Deerhound Information

The ancestral parentage used in developing the Deerhound is somewhat speculative but there are suggestions that they evolved from a Greyhound type dog going back to the thirteenth century. Throughout the fifteenth century, writings and art seem to show that there were three hounds of very similar appearance, the English Greyhound, Irish Wolfhound and the Highland Deerhound. Then, throughout the eighteenth century there seems to have been a gradual diversity leaving two distinct types, the lowland and the highland, the latter being taller, stronger and with a heavier, rougher, coat than the former. During this time they were both used in tracking down deer, how the decision was made to refer one of these the Deerhound is not known. In 1886 the Deerhound Club was formed followed in 1892 with an official breed standard being accepted. The breed standard was once again amended in 1948 to renew the height requirements which still holds to date.


The Deerhound’s appearance is similar to a rough-coated Greyhound, although he is larger and has more bone. He is perhaps the tallest of the sight-hound group; his coat is longish, fairly harsh to the touch but with a softer textured beard, moustache, breast and belly. His ears are moderately small, ‘rose’-like, high-set, half perked and darker in colour to that of general coat colour.. His back-skull is somewhat broad and flat; muzzle tapers towards point of nose. His nose is black but can be dark blue on blue-fawn coloured dogs. Eyes are dark brown, or can be dark hazel with black eye-rims. The Deerhound has a deep chest, neither too broad or too narrow; tail is long, carried low, almost touching the ground. He comes in colours of various shades of blue-grey or black Brindle, some with slight white on feet and chest.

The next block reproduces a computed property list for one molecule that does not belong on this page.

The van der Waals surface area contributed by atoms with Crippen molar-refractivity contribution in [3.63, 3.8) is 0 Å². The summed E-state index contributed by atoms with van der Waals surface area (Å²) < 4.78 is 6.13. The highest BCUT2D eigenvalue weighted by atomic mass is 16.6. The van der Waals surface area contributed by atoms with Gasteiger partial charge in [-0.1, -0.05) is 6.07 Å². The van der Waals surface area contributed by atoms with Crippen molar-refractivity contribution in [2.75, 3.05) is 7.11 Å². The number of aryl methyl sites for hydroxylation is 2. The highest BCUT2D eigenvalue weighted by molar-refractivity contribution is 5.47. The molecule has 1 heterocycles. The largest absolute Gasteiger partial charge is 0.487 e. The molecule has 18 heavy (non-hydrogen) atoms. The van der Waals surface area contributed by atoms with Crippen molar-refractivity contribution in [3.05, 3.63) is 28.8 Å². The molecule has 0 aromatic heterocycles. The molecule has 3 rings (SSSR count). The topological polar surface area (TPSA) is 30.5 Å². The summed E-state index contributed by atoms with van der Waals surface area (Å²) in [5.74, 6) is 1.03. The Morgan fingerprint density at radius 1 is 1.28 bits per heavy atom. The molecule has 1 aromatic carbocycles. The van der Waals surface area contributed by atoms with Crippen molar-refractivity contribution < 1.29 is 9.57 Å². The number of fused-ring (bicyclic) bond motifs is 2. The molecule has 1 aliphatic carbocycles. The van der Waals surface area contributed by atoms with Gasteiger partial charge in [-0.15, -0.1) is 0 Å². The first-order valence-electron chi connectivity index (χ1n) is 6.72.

Scottish Deerhounds live an average of 8 1/2 to 9 years. The serious health issues in the breed include cardiomyopathy; osteosarcoma; bloat; stomach or splenic torsion, called Gastric dilatation volvulus; and cystinuria.

Cardiomyopathy (literally “heart muscle disease”) is the measurable deterioration for any reason of the ability of the myocardium (the heart muscle) to contract, usually leading to heart failure. Common symptoms include dyspnea (breathlessness) and peripheral edema (swelling of the legs). Those with cardiomyopathy are often at risk of dangerous forms of irregular heart rate and sudden cardiac death.
The most common form of cardiomyopathy is dilated cardiomyopathy. Although the term “cardiomyopathy” could theoretically apply to almost any disease affecting the heart, it is usually reserved for “severe myocardial disease leading to heart failure”.
Osteosarcoma is a cancerous tumor in a bone. Specifically, it is an aggressive malignant neoplasm that arises from primitive transformed cells of mesenchymal origin (and thus a sarcoma) and that exhibits osteoblastic differentiation and produces malignant osteoid.